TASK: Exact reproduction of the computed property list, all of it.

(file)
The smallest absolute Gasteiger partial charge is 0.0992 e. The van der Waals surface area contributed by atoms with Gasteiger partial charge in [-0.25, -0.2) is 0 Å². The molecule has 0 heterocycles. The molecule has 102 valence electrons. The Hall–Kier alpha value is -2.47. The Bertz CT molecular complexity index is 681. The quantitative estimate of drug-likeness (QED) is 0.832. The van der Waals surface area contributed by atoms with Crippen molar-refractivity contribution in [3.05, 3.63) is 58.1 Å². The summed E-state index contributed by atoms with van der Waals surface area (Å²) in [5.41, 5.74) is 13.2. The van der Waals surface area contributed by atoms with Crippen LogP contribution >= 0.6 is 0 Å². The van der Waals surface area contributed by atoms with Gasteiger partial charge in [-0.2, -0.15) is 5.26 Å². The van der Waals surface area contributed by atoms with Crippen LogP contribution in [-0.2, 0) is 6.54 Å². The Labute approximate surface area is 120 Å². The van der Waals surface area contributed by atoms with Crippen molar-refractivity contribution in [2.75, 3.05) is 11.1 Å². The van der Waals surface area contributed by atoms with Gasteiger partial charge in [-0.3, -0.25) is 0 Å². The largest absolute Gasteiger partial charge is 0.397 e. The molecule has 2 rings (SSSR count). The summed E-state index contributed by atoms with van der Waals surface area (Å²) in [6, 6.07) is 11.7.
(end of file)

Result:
The smallest absolute Gasteiger partial charge is 0.0992 e. The van der Waals surface area contributed by atoms with Gasteiger partial charge in [-0.25, -0.2) is 0 Å². The molecule has 0 heterocycles. The molecule has 102 valence electrons. The Hall–Kier alpha value is -2.47. The Bertz CT molecular complexity index is 681. The quantitative estimate of drug-likeness (QED) is 0.832. The van der Waals surface area contributed by atoms with Crippen molar-refractivity contribution in [3.05, 3.63) is 58.1 Å². The summed E-state index contributed by atoms with van der Waals surface area (Å²) in [5.41, 5.74) is 13.2. The van der Waals surface area contributed by atoms with Crippen LogP contribution >= 0.6 is 0 Å². The van der Waals surface area contributed by atoms with Gasteiger partial charge in [-0.2, -0.15) is 5.26 Å². The van der Waals surface area contributed by atoms with Crippen LogP contribution in [-0.2, 0) is 6.54 Å². The Labute approximate surface area is 120 Å². The van der Waals surface area contributed by atoms with Crippen molar-refractivity contribution in [2.75, 3.05) is 11.1 Å². The van der Waals surface area contributed by atoms with Gasteiger partial charge in [-0.3, -0.25) is 0 Å². The largest absolute Gasteiger partial charge is 0.397 e. The molecule has 2 rings (SSSR count). The summed E-state index contributed by atoms with van der Waals surface area (Å²) in [6, 6.07) is 11.7.